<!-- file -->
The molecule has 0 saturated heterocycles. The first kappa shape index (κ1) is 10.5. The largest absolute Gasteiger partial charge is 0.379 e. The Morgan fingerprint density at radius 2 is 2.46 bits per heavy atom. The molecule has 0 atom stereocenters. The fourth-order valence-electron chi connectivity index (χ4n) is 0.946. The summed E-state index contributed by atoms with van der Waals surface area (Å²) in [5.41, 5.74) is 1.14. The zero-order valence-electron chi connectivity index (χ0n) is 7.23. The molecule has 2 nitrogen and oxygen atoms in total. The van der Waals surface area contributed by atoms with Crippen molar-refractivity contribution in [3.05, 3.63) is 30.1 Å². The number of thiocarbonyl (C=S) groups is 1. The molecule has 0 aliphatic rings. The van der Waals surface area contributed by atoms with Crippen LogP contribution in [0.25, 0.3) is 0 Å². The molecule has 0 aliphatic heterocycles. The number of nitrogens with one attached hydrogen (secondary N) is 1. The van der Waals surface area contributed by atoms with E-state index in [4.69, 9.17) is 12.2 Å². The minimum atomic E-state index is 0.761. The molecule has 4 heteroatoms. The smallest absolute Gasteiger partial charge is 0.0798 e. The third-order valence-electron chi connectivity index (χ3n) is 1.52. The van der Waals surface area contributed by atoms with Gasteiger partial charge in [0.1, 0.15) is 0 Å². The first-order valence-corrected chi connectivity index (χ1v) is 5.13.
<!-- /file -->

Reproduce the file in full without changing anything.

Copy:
The molecule has 0 saturated heterocycles. The first kappa shape index (κ1) is 10.5. The largest absolute Gasteiger partial charge is 0.379 e. The Morgan fingerprint density at radius 2 is 2.46 bits per heavy atom. The molecule has 0 atom stereocenters. The fourth-order valence-electron chi connectivity index (χ4n) is 0.946. The summed E-state index contributed by atoms with van der Waals surface area (Å²) in [5.41, 5.74) is 1.14. The zero-order valence-electron chi connectivity index (χ0n) is 7.23. The molecule has 2 nitrogen and oxygen atoms in total. The van der Waals surface area contributed by atoms with Crippen molar-refractivity contribution in [3.05, 3.63) is 30.1 Å². The number of thiocarbonyl (C=S) groups is 1. The molecule has 0 aliphatic rings. The van der Waals surface area contributed by atoms with Crippen LogP contribution in [0.25, 0.3) is 0 Å². The molecule has 0 aliphatic heterocycles. The number of nitrogens with one attached hydrogen (secondary N) is 1. The van der Waals surface area contributed by atoms with E-state index in [4.69, 9.17) is 12.2 Å². The minimum atomic E-state index is 0.761. The molecule has 4 heteroatoms. The smallest absolute Gasteiger partial charge is 0.0798 e. The third-order valence-electron chi connectivity index (χ3n) is 1.52. The van der Waals surface area contributed by atoms with Gasteiger partial charge in [0.1, 0.15) is 0 Å². The first-order valence-corrected chi connectivity index (χ1v) is 5.13.